Assume NP$\neq$P and let $L$ be an NPcomplete language. Is there a polynomial time computable function $f:\{0\}^*\longrightarrow\{0,1\}^*$ with $f(0^n)=n$ for every $n$; such that L $=\{0^n: f(0^n)\in L\}\notin$ P?

$\begingroup$ There is a similar question. See mathoverflow.net/questions/168619/… $\endgroup$– Ali DehghanJun 26 '14 at 18:23

$\begingroup$ Do you mean $\mathbf L$ to consist of the $n$’s written in binary (as suggested by your notation), or in unary (as would seem more natural, and apparently as Scott Aaronson interpreted it)? That is, does your $\mathbf L\in\mathrm P$ mean that $f(0^n)\in L$ is decidable in time polynomial in $\log n$, or in time polynomial in $n$? $\endgroup$– Emil JeřábekJun 27 '14 at 16:20

$\begingroup$ $0^n$ has $n$ bits; so I mean polynomial in $n$.If one means polynomial in $\log n$, he/she can use $f(n)$ instead of $f(0^n)$. $\endgroup$– Arash AhadiJun 27 '14 at 18:21

$\begingroup$ All right, this clarifies what you mean. However, note that while $0^n$ has $n$ bits, $n$ has only $\log n$ bits, so if you want polynomial in $n$, you need to define the language as $\mathbf L=\{0^n:f(0^n)\in L\}$. $\endgroup$– Emil JeřábekJun 27 '14 at 21:14

$\begingroup$ Emil, it's right! I edited my question. Thanks! $\endgroup$– Arash AhadiJun 29 '14 at 21:12
No, it's not known how to get that purely from the assumption $P\ne NP$. You can get it from the stronger assumption $EXP\ne NEXP$, which implies $P\ne NP$ but is not known to be implied by it.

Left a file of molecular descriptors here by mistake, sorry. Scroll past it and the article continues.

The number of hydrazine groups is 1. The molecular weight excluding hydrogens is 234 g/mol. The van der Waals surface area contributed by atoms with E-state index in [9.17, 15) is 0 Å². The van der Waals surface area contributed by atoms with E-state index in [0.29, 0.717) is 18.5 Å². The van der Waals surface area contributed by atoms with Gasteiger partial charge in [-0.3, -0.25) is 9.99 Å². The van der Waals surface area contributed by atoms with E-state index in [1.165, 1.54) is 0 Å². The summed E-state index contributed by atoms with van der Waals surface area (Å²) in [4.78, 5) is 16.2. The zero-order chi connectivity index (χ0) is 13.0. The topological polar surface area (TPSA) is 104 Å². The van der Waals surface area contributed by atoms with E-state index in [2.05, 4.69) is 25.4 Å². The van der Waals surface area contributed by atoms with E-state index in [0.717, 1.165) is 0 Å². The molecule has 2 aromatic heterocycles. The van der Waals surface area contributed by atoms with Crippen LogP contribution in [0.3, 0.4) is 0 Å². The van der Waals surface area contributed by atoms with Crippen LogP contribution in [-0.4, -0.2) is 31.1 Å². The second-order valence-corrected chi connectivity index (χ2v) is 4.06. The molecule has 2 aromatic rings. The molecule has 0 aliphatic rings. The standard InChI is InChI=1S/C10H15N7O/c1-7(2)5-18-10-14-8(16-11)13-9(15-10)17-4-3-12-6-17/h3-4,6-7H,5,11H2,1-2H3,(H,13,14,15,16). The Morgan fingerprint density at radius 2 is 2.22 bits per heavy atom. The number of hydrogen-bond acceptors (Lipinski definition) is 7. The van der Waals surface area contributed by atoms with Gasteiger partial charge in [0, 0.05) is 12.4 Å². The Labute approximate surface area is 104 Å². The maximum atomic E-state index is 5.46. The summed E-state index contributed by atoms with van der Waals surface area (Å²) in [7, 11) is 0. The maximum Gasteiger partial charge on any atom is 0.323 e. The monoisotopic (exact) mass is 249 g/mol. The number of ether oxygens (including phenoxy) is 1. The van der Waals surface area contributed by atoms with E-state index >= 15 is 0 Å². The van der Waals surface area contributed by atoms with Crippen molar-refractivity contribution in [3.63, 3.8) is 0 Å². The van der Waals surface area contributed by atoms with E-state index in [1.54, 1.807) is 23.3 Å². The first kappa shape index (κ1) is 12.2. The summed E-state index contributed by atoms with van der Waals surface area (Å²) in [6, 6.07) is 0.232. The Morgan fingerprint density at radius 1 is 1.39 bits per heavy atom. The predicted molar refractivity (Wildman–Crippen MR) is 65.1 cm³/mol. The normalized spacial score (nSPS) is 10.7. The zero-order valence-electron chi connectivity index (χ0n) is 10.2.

2$\begingroup$ This is very interesting. Can you give a reference? $\endgroup$ Jun 26 '14 at 17:35

2$\begingroup$ Noah: It's often given as an exercise, in complexity textbooks, to prove that $EXP=NEXP$ iff every unary $NP$language (i.e., every $NP$language containing only strings of the form $0^n$) is also in $P$. So, if $EXP\ne NEXP$, then you have a unary $NP$language not in $P$, and from there you can get the $f$ that the OP wants, by applying an $NP$completeness reduction to reduce your unary language to $L$. Conversely, the OP's $\mathsf{L}$ would itself be a unary $NP$language not in $P$, so its existence would imply $EXP\ne NEXP$, believed to be stronger than what you can get from $P\ne NP$. $\endgroup$ Jun 27 '14 at 17:59
Today, I find this papers: 1) Finding hard instances of the satisfiability problem: a survey, Cook and Mitchell, 19967. 2) IF NP LANGUAGES ARE HARD ON THE WORSTCASE, THEN IT IS EASY TO FIND THEIR HARD INSTANCES, Dan Gutfreund, Ronen Shaltiel, and Amnon TaShma, Journal of Computational Complexity, 2007.
Also there are some other papers that use "randomness" to generate hard instances.